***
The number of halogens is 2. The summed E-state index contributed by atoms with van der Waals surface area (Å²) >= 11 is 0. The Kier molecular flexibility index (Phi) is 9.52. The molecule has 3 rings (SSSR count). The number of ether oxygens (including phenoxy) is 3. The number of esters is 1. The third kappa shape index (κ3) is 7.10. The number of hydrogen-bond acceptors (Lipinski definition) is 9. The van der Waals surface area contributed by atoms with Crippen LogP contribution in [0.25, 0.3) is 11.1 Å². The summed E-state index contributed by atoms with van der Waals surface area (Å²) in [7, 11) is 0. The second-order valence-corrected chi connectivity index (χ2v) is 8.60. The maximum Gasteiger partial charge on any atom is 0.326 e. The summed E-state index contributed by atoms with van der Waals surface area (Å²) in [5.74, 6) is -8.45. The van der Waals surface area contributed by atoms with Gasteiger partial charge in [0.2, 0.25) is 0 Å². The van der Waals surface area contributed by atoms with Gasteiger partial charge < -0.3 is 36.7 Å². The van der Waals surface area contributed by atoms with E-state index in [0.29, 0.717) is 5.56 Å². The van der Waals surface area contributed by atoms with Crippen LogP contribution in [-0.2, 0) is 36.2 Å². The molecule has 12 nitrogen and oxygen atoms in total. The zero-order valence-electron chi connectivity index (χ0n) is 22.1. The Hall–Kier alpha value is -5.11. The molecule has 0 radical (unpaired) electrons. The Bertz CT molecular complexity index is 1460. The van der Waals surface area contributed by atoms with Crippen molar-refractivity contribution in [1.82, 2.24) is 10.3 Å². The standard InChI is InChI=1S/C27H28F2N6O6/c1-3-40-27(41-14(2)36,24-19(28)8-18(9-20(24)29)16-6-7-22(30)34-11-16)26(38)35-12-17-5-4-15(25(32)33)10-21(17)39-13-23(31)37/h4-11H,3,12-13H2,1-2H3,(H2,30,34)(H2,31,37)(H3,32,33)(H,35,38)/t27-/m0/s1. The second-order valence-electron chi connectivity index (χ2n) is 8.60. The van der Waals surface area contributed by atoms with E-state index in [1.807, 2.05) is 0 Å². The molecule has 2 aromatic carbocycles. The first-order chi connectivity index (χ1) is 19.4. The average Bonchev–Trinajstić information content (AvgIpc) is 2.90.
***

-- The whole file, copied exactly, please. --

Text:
The number of halogens is 2. The summed E-state index contributed by atoms with van der Waals surface area (Å²) >= 11 is 0. The Kier molecular flexibility index (Phi) is 9.52. The molecule has 3 rings (SSSR count). The number of ether oxygens (including phenoxy) is 3. The number of esters is 1. The third kappa shape index (κ3) is 7.10. The number of hydrogen-bond acceptors (Lipinski definition) is 9. The van der Waals surface area contributed by atoms with Crippen LogP contribution in [0.25, 0.3) is 11.1 Å². The summed E-state index contributed by atoms with van der Waals surface area (Å²) in [7, 11) is 0. The second-order valence-corrected chi connectivity index (χ2v) is 8.60. The maximum Gasteiger partial charge on any atom is 0.326 e. The summed E-state index contributed by atoms with van der Waals surface area (Å²) in [5.74, 6) is -8.45. The van der Waals surface area contributed by atoms with Gasteiger partial charge in [0.2, 0.25) is 0 Å². The van der Waals surface area contributed by atoms with Gasteiger partial charge < -0.3 is 36.7 Å². The van der Waals surface area contributed by atoms with E-state index in [0.29, 0.717) is 5.56 Å². The van der Waals surface area contributed by atoms with Crippen LogP contribution in [-0.2, 0) is 36.2 Å². The molecule has 12 nitrogen and oxygen atoms in total. The zero-order valence-electron chi connectivity index (χ0n) is 22.1. The Hall–Kier alpha value is -5.11. The molecule has 0 radical (unpaired) electrons. The Bertz CT molecular complexity index is 1460. The van der Waals surface area contributed by atoms with Crippen molar-refractivity contribution in [1.82, 2.24) is 10.3 Å². The standard InChI is InChI=1S/C27H28F2N6O6/c1-3-40-27(41-14(2)36,24-19(28)8-18(9-20(24)29)16-6-7-22(30)34-11-16)26(38)35-12-17-5-4-15(25(32)33)10-21(17)39-13-23(31)37/h4-11H,3,12-13H2,1-2H3,(H2,30,34)(H2,31,37)(H3,32,33)(H,35,38)/t27-/m0/s1. The second-order valence-electron chi connectivity index (χ2n) is 8.60. The van der Waals surface area contributed by atoms with E-state index in [1.807, 2.05) is 0 Å². The molecule has 2 aromatic carbocycles. The first-order chi connectivity index (χ1) is 19.4. The average Bonchev–Trinajstić information content (AvgIpc) is 2.90.